Swedish pole vault sensation Armand 'Mondo' Duplantis has broken his own world record after a remarkable feat at the Athletics World Championships in Oregon.
The Olympic gold medallist made the final and was searching for that elusive world title as he attempted to reach a new world record of 6.21m.
And the 22-year-old phenom was able to better his own world record, which he set at the World Indoor Championships in Belgrade in March, by 1cm.
The feat had the crowd going berserk with commentator Tim Hutchings singing Duplantis' greatness.
“That’s ridiculous. That is absolutely ridiculous,” Hutchings said.
“How could we finish any other way than with a world record from the greatest pole vaulter our sport has ever seen.
"He cannot believe it. You could not script that any better...just when you thought it was all over, Duplantis as he did at the world indoors, finishes the action with a moment of unprecedented greatness.
“Duplantis has taken his world record ever higher, his achievements go ever further and the only question is how many more times will he seize these wonderful nights and sign off in his inimitable style.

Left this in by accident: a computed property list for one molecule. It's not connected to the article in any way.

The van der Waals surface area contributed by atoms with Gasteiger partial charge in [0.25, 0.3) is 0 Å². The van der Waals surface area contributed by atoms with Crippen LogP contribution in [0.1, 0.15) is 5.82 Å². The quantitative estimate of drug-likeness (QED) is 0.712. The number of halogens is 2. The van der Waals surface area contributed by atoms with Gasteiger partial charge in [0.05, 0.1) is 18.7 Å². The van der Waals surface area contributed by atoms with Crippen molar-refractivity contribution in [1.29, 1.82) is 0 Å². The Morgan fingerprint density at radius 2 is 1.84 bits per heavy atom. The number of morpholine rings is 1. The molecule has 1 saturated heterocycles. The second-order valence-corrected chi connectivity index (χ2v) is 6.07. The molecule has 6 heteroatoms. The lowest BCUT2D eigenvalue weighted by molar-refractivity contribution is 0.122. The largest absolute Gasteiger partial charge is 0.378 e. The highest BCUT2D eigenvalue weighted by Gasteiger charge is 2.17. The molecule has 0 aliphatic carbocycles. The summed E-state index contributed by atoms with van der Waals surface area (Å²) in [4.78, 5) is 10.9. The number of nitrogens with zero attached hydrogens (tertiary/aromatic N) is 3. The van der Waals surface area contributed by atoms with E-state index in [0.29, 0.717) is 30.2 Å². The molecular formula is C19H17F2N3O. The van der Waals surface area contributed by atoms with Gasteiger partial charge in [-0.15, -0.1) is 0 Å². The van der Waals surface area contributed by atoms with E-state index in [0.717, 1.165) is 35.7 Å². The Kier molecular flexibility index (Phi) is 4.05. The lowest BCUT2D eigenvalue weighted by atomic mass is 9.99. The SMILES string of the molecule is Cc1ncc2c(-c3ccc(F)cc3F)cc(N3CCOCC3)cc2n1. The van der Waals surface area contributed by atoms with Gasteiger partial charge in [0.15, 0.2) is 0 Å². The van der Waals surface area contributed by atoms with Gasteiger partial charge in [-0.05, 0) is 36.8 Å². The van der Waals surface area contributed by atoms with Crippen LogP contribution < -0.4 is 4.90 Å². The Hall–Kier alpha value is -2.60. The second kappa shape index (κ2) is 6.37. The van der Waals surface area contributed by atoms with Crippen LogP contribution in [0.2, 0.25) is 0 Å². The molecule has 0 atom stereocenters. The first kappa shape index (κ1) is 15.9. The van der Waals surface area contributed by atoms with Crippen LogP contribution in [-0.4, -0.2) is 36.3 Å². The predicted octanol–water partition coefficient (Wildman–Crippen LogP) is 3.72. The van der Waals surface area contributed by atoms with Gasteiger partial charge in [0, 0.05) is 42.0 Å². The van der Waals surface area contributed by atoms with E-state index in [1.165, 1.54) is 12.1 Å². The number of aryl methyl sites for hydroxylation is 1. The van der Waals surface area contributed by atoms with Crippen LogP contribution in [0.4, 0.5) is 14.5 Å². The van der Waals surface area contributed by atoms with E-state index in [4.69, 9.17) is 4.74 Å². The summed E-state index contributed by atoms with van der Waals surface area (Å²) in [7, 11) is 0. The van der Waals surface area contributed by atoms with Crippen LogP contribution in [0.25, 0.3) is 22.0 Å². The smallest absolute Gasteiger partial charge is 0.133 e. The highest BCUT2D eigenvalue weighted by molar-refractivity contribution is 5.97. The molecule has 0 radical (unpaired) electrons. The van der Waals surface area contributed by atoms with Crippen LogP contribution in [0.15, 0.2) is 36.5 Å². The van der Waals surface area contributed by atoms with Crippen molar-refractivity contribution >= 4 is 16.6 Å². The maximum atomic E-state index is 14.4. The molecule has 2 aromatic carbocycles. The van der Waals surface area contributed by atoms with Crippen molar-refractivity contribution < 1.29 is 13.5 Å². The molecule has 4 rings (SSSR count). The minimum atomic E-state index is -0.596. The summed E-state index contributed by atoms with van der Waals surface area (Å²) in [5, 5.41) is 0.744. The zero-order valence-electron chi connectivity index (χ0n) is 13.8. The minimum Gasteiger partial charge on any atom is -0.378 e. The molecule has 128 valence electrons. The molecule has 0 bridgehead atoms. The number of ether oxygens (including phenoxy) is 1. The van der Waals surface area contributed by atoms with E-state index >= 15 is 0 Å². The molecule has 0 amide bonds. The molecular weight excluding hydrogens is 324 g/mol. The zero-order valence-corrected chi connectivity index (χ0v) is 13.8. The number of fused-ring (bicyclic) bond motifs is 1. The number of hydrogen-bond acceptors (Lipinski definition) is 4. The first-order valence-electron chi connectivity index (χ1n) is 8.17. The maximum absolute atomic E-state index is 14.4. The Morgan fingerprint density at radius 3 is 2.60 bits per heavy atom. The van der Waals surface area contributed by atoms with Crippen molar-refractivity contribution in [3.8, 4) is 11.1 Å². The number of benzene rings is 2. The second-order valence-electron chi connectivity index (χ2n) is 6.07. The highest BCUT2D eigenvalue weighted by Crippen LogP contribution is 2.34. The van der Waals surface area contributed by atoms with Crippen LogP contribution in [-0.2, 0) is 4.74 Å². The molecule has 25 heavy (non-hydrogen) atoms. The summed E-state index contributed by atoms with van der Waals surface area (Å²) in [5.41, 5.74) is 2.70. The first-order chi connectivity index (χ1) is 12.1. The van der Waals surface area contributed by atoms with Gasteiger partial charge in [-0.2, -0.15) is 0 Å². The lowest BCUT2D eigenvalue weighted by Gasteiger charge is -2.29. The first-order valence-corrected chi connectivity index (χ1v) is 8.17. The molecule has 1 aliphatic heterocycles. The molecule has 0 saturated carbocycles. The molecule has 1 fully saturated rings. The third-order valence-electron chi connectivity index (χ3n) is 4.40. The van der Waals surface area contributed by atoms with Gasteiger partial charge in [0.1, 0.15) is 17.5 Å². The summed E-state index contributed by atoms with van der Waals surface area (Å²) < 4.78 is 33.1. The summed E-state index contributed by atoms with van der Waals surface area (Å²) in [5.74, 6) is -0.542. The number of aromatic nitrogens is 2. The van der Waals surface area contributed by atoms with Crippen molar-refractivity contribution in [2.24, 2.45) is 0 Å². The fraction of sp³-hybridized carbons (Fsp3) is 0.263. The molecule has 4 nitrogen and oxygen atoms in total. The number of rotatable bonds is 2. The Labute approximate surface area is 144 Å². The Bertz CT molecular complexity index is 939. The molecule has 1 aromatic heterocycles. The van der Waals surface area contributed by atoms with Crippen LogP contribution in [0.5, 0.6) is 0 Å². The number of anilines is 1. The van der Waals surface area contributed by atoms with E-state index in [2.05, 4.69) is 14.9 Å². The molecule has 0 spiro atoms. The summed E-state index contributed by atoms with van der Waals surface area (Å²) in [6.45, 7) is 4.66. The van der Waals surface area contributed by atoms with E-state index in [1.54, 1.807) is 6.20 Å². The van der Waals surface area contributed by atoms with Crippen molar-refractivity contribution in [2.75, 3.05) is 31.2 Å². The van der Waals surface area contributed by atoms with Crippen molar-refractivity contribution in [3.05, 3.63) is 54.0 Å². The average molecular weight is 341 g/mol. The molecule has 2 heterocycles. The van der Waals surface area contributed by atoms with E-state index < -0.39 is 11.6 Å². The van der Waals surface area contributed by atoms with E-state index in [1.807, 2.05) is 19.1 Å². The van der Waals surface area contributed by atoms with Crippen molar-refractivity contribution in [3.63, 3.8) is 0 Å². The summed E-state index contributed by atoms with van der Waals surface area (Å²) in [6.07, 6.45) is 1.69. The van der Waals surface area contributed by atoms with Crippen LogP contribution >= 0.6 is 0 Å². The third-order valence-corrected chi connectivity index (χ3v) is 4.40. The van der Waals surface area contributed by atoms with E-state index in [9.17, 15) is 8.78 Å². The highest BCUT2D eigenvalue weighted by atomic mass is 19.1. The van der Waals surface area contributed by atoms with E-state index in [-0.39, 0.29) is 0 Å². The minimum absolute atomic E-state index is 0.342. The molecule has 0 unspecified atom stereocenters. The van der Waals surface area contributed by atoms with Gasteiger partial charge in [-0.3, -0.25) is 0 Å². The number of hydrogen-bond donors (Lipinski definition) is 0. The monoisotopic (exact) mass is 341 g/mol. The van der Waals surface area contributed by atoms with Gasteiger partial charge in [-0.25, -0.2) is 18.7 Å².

"At 22, he has already done everything and look at what it means.”
The athletics world was also in awe and quick to praise the sheer brilliance of the 22-year-old history maker.
Duplantis celebrated the win with a backflip, before greeting his support crew in the crowd.
American Christopher Nislen finished in second place with 5.94m and Philippines pole vaulter Ernest John Obiena finished in third.
Duplantis finished the tenth and final day of the World Athletics Championships with a show-stopping feat.
Records crumble at athletics world championships
Duplantis wasn't the only track and field athlete setting the championships on fire.
Nigerian runner Tobi Amusan has left commentators, fans and even herself in disbelief after an extraordinary world record earlier in the day.
Amusan smashed the women's 100m hurdles world record with a scorching time of 12.12 seconds in the semi-finals, before storming home to win gold in the final.
Getting out of the blocks quickly in her semi, Amusan shot to the front and never looked like being run down as she lowered the previous best mark of 12.20 set by American Kendra Harrison in London six years ago.
For a moment it looked like the Nigerian had broken the world mark twice in the space of two hours, but her winning time of 12.06 in the final was achieved with aid of an illegal 2.5 per second headwind.
Duplantis and Amusan join US 400m hurdles queen Sydney McLaughlin as the only athletes to break world records at the world championships.
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